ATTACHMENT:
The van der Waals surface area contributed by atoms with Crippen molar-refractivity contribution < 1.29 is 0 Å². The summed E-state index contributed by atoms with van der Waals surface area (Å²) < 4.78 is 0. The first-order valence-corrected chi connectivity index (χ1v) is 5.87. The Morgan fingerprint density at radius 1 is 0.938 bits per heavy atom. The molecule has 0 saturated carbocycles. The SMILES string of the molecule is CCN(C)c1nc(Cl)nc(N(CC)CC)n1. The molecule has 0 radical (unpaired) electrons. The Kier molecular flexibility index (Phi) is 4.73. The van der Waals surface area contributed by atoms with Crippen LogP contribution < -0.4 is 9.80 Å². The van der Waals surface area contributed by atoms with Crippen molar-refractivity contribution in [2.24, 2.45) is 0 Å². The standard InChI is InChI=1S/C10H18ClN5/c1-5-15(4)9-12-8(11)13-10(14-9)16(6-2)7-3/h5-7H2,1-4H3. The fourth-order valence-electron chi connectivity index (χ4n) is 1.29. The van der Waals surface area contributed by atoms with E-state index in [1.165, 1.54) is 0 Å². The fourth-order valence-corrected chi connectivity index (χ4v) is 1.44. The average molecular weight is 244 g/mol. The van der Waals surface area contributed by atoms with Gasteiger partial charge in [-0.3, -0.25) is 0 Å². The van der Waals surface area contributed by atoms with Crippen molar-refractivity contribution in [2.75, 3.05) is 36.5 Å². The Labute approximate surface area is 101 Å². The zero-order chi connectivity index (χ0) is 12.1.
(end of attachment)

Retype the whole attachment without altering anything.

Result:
The van der Waals surface area contributed by atoms with Crippen molar-refractivity contribution < 1.29 is 0 Å². The summed E-state index contributed by atoms with van der Waals surface area (Å²) < 4.78 is 0. The first-order valence-corrected chi connectivity index (χ1v) is 5.87. The Morgan fingerprint density at radius 1 is 0.938 bits per heavy atom. The molecule has 0 saturated carbocycles. The SMILES string of the molecule is CCN(C)c1nc(Cl)nc(N(CC)CC)n1. The molecule has 0 radical (unpaired) electrons. The Kier molecular flexibility index (Phi) is 4.73. The van der Waals surface area contributed by atoms with Crippen LogP contribution < -0.4 is 9.80 Å². The van der Waals surface area contributed by atoms with Crippen molar-refractivity contribution in [2.24, 2.45) is 0 Å². The standard InChI is InChI=1S/C10H18ClN5/c1-5-15(4)9-12-8(11)13-10(14-9)16(6-2)7-3/h5-7H2,1-4H3. The fourth-order valence-electron chi connectivity index (χ4n) is 1.29. The van der Waals surface area contributed by atoms with E-state index in [1.165, 1.54) is 0 Å². The fourth-order valence-corrected chi connectivity index (χ4v) is 1.44. The average molecular weight is 244 g/mol. The van der Waals surface area contributed by atoms with Gasteiger partial charge in [-0.3, -0.25) is 0 Å². The van der Waals surface area contributed by atoms with Crippen molar-refractivity contribution in [2.75, 3.05) is 36.5 Å². The Labute approximate surface area is 101 Å². The zero-order chi connectivity index (χ0) is 12.1.